Criticism – Wound

Ben Affleck, Sean Penn, Jodie Foster, Angelina Jolie, George Clooney, Wagner Moura, Joseph Gordon-Levitt, Mel Gibson, Olivia Wilde, Bradley Cooper, John Krasinski, Denzel Washington, Drew Barrymore, Ryan Gosling, Ben Stiller, and Natalie Portman. All these names are from actors/actresses who continue to perform in front of the cameras, but wanted more. Consequently, they sat in that special chair we found inside a movie set. Today, they are all film directors as well, as is Halle Berry who has just joined the group.

Ferida, which is now available on the Netflix streaming platform, marks the 55-year-old American actress’s directorial debut. We must always remember the fact that we don’t have so many female filmmakers in the Hollywood industry. Of course, this number has increased for some time now, but we can and should still fight more for diversification in the system, as we will naturally gain a wider range of ideas with other women taking on the position of production developers. That simple.

[display-posts orderby="comment_count"]

Halle Berry’s opening as a filmmaker proved to be consistent, lackluster, but capable enough to engage the platform’s subscriber by telling the story of Jackie Justice (Halle Berry), a mixed martial arts fighter who left the sport in disgrace. Out of luck, seething with rage and regret years after her fight, she is induced into a brutal underground fight by her manager and boyfriend Desi (Adan Canto) and ends up catching the attention of a female wrestling league promoter (Shamier Anderson), that promises her a life back in the octagon. But the path to redemption becomes unexpectedly personal when Manny (Danny Boyd, Jr.) — the son she abandoned as a child — shows up at her doorstep.

Taking on the artistic intent of an entire production is for few people. It’s not an easy job. More than artistically, there is a whole management of relationships that need to take place at a certain pace so that things work as close to what was planned. And, in case there are so many unforeseen events, how to deal with them and adapt to new situations that arise along the way.

So, it is very curious to note that Halle Berry chose to have as her first job as a director, a work that goes around the field of sports and, more specifically, martial arts. This idea is affirmed, as it is known that in the field of sports, whatever the modalities, daily practice is essential, and above all, a lot of discipline to achieve your goals.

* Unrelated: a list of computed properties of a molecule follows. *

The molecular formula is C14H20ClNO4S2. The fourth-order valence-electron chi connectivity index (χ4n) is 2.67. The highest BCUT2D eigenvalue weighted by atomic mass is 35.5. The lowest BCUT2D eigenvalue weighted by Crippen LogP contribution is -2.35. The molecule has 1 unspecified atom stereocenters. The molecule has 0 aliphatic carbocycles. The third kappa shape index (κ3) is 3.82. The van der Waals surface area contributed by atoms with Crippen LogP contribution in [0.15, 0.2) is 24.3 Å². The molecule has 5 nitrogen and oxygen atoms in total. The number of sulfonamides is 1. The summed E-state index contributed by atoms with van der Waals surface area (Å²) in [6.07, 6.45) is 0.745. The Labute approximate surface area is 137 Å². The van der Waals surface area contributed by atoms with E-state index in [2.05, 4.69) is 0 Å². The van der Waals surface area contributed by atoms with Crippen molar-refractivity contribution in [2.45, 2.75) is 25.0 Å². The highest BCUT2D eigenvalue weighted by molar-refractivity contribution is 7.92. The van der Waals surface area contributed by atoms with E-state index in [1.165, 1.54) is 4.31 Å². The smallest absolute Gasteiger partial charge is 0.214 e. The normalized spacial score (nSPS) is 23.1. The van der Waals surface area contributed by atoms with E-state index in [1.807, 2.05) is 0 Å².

Not so different from a movie set, which poses new challenges daily, encouraging reinvention day after day; plus a disciplinary focus to keep yourself and everyone around you focused to deliver the best work possible.

And the result of this was a feature film that, despite not reinventing the cinema that addresses the lives of athletes, fulfills all the requirements expected in this type of work. It doesn’t always excite and hold the ends, however it offers some good moments that enable the narrative, especially due to the emotional bias of the story.

It’s worth making an individual compliment to the final fight scene in Ferida, which was well filmed, something that demands a lot from the person responsible for the narrative thread, due to the fight choreographies that involve the climax of this story; in addition to the fact that we witnessed a moment of great delicacy on the part of Berry, who at the end of the fight in the Octagon, exalts the sorority between fighters in the ring, showing the female union even among sports professionals who were just a few minutes ago almost killing themselves , literally.

The national title established by Netflix, as well as the original ‘Bruised’ (in translated, bruised), make reference both to the struggles in Justice’s life, as well as the pains experienced by the extremely (!) complicated childhood he had. Something that also indicates her difficulties in adapting to maternal roles with the little and adorable Manny, role of Danny Boyd, Jr., who performed very well despite his young age.

It is for the vulnerability and pulsating physical energy of Halle Berry in the scene that we pay our attention to Ferida, which, like so many films of this style, aim to overcome challenges, which go far beyond the practice of sports.

[display-posts orderby="rand"]

It’s Justice’s chance to forgive himself and do justice to his little boy. Put an end, end, close, put an end to the cycle of pain and suffering that usually pass from parents to children.

Leave a Comment